Follow Techotopia on Twitter

On-line Guides
All Guides
eBook Store
iOS / Android
Linux for Beginners
Office Productivity
Linux Installation
Linux Security
Linux Utilities
Linux Virtualization
Linux Kernel
System/Network Admin
Programming
Scripting Languages
Development Tools
Web Development
GUI Toolkits/Desktop
Databases
Mail Systems
openSolaris
Eclipse Documentation
Techotopia.com
Virtuatopia.com

How To Guides
Virtualization
General System Admin
Linux Security
Linux Filesystems
Web Servers
Graphics & Desktop
PC Hardware
Windows
Problem Solutions

  




 

 

A.4.4. Where MySQL Stores Temporary Files

MySQL uses the value of the TMPDIR environment variable as the pathname of the directory in which to store temporary files. If you don't have TMPDIR set, MySQL uses the system default, which is normally /tmp, /var/tmp, or /usr/tmp. If the filesystem containing your temporary file directory is too small, you can use the --tmpdir option to mysqld to specify a directory in a filesystem where you have enough space.

In MySQL 5.1, the --tmpdir option can be set to a list of several paths that are used in round-robin fashion. Paths should be separated by colon characters (‘:’) on Unix and semicolon characters (‘;’) on Windows, NetWare, and OS/2. Note: To spread the load effectively, these paths should be located on different physical disks, not different partitions of the same disk.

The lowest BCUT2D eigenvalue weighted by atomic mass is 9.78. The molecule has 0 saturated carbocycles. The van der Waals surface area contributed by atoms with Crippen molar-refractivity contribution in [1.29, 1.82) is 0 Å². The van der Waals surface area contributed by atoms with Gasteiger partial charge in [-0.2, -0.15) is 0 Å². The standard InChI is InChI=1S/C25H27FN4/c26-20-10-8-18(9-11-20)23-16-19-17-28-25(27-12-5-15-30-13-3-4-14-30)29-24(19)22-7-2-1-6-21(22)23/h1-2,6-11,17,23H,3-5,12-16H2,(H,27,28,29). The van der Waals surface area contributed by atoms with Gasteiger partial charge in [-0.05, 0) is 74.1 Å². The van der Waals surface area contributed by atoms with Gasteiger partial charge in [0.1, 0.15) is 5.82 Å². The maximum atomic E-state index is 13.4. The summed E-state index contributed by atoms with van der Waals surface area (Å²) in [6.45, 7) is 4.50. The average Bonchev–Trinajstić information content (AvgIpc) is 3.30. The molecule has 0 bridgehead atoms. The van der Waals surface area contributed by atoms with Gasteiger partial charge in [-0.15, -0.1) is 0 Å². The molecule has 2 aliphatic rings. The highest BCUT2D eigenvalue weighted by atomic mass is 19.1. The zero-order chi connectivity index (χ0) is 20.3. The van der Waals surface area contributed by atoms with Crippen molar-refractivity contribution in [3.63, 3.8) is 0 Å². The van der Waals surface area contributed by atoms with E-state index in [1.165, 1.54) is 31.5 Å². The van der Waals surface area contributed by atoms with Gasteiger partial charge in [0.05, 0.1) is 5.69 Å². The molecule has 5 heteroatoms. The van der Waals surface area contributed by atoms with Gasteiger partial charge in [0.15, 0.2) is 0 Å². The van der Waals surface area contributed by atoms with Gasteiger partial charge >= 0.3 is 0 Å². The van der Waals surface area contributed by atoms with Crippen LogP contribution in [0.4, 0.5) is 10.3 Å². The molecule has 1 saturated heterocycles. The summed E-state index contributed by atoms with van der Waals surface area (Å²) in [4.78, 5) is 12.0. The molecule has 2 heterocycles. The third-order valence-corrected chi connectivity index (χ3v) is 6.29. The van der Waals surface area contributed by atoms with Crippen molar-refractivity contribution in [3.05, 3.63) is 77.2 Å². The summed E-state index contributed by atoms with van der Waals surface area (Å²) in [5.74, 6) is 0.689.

If the MySQL server is acting as a replication slave, you should not set --tmpdir to point to a directory on a memory-based filesystem or to a directory that is cleared when the server host restarts. A replication slave needs some of its temporary files to survive a machine restart so that it can replicate temporary tables or LOAD DATA INFILE operations. If files in the temporary file directory are lost when the server restarts, replication fails.

MySQL creates all temporary files as hidden files. This ensures that the temporary files are removed if mysqld is terminated. The disadvantage of using hidden files is that you do not see a big temporary file that fills up the filesystem in which the temporary file directory is located.

When sorting (ORDER BY or GROUP BY), MySQL normally uses one or two temporary files. The maximum disk space required is determined by the following expression:

(length of what is sorted + sizeof(row pointer))
* number of matched rows
* 2

The row pointer size is usually four bytes, but may grow in the future for really big tables.

For some SELECT queries, MySQL also creates temporary SQL tables. These are not hidden and have names of the form SQL_*.

ALTER TABLE creates a temporary table in the same directory as the original table.


 
 
  Published under the terms of the GNU General Public License Design by Interspire